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Debt funds: Still safe?
Sunil Nayanar in Mumbai |
November 17, 2003 10:04 IST
Over the last three years, fund professionals have been cautioning investors that interest rates are close to bottoming out and debt funds returns should settle at lower levels.
But every time they have said that, they have only been proved wrong. When investors hear the oft-repeated words, they tend to ignore them.
The fact, however, is that with rates having nearly halved over the past three years and with global interest rates poised to rise, domestic rates can't go far too down from here.
Debt: Medium term
(As on November 12, 2003)
Fund NAV (Rs)
SUN F&C FISF Long-term
HDFC Income Fund
Temple Income Builder
JM Income Fund-DQ
Sundaram Bond Saver
JM Income Fund-G
DSPML Bond Retail
Kotak Bond Wholesale
Sundaram Select Debt
LIC MF Children's Fund
Source: Value Research
Debt funds, thus, can't expect much by way of capital appreciation. Most debt funds managers expect to generate returns in the range of 5-7 per cent at best over the next one year.
While it may be unfair to compare debt-fund returns vi-a-vis equity-fund returns over the past year, it points to a huge gap in earning potential for investors.
While leading equity funds have bettered their index benchmarks by posting returns in excess of 90 per cent in some cases, their debt counterparts have been huffing and puffing.
The benchmark Crisil Bond Fund Index appreciated by a mere 10.74 per cent to 1189.07 (on November 11, 2003) over the past year which is comparable to the average annual returns offered by most mid-term debt funds.
Gilt funds performed best in the category, giving average annual returns of 15.64 per cent, followed closely by monthly-income plans which gave annual returns of 14.34 per cent on an average.
That's one reason mutual fund houses are now recommending medium-term debt investors to add a dash of equities to their portfolios.
The home front
For those who were hoping for a fillip in the Credit Policy were left rather disappointed. The RBI did not cut any of the key rates like the bank rate, repo rate and CRR.
"I think the RBI through its open-market operations before the Credit Policy had tempered market expectations considerably. Positions were adjusted before the Credit Policy itself. So to that extent, the expectations of a repo rate cut were very low. But having said that markets were expecting a cut in the bank rate if not anything else, because of the fact that the differential between the current repo rate and the bank rate at 6 per cent was very high," says Rajiv Anand, head of investments at Standard Chartered Asset Management Company.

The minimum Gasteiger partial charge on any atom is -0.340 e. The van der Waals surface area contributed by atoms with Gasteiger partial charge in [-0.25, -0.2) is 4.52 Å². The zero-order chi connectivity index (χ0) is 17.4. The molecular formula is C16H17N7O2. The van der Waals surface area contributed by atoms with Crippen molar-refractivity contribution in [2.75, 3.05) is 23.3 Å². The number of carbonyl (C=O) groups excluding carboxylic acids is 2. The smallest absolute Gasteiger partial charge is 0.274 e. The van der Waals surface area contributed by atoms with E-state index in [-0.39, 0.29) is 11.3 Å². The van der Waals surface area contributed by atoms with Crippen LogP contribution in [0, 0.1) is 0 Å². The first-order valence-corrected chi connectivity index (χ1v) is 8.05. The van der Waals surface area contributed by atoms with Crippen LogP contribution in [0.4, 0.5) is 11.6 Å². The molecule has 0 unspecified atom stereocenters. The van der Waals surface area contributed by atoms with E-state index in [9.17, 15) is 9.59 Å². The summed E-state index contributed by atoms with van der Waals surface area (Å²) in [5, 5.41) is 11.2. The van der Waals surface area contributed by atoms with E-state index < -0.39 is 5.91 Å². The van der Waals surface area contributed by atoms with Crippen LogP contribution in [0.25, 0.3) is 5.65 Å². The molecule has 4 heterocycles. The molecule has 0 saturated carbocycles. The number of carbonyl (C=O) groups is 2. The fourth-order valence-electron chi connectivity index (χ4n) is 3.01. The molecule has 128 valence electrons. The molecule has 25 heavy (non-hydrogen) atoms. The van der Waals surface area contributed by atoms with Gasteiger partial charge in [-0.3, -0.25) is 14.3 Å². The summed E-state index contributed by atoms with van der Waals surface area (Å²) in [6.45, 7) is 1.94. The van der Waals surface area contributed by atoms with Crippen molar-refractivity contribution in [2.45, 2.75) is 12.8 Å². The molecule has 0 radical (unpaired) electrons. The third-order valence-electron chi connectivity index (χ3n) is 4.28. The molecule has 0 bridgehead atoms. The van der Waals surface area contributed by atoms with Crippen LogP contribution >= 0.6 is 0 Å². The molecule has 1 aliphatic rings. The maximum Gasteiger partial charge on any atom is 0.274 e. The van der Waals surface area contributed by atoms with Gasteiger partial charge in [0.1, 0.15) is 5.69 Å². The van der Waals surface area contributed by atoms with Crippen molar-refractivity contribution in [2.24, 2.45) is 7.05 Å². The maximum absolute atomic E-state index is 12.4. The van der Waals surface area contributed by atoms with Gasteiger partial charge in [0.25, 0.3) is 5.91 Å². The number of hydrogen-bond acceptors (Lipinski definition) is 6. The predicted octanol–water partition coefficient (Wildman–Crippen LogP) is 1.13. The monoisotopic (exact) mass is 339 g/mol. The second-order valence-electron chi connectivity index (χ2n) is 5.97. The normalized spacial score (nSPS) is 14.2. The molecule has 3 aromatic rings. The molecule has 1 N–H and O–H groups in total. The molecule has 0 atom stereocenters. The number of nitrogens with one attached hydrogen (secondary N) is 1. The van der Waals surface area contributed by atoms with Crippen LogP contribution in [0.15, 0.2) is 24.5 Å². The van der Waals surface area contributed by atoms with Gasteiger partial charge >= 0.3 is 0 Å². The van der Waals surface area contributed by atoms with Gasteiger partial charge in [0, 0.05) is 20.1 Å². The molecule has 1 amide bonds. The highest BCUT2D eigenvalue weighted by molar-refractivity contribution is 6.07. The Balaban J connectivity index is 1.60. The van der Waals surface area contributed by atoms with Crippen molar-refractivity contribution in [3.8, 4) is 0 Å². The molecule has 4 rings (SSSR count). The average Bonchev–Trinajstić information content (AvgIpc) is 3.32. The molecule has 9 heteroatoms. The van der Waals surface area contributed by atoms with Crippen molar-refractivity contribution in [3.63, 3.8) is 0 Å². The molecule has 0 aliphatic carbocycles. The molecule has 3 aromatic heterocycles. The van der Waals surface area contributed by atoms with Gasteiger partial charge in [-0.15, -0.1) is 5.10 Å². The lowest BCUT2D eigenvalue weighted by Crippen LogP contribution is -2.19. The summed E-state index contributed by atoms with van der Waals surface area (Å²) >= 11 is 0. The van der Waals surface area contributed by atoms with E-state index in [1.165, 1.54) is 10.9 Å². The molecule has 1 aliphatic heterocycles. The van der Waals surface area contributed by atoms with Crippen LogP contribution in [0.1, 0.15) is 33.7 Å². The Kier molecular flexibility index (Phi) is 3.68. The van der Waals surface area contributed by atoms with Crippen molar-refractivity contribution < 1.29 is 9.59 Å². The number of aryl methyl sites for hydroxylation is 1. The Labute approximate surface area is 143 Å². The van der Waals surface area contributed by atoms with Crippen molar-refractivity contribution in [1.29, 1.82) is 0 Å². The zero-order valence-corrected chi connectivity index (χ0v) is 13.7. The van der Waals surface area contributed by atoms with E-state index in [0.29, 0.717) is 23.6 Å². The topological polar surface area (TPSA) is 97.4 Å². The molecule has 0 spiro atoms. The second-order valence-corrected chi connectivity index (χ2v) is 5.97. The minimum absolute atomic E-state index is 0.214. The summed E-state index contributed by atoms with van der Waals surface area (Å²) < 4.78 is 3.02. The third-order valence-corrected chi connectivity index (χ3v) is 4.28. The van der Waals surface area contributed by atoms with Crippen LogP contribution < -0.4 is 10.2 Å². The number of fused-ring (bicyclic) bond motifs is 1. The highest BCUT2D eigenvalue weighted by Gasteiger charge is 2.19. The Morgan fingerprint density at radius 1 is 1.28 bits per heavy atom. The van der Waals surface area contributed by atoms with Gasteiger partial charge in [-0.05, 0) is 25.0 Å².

However, fund managers found something to cheer about in the fact that the central bank has increased the GDP growth rate projection from 6 per cent to 6.5 -7 per cent while they reduced the inflation expectations to around 4 - 4.5 per cent.
Even in the murky scenario there may be a ray of hope. "The window for the rate cuts has been left open in that sense, especially if the liquidity in the markets continues to be strong. If one looks at interest rates in our country, one can safely say that in the medium-term interest rates will continue to remain soft and that the rates will not to go up," says Anand.
Binay Chandgothia, head of fixed income, Principal Asset Management Company, echoed similar sentiments.
"I think interest rates will be stable for some time to come, though it is likely to go down if inflation comes down to the levels projected by RBI. In that sense I don't think they have bottomed out yet. But any upward movement is likely to happen only in 2004," he says.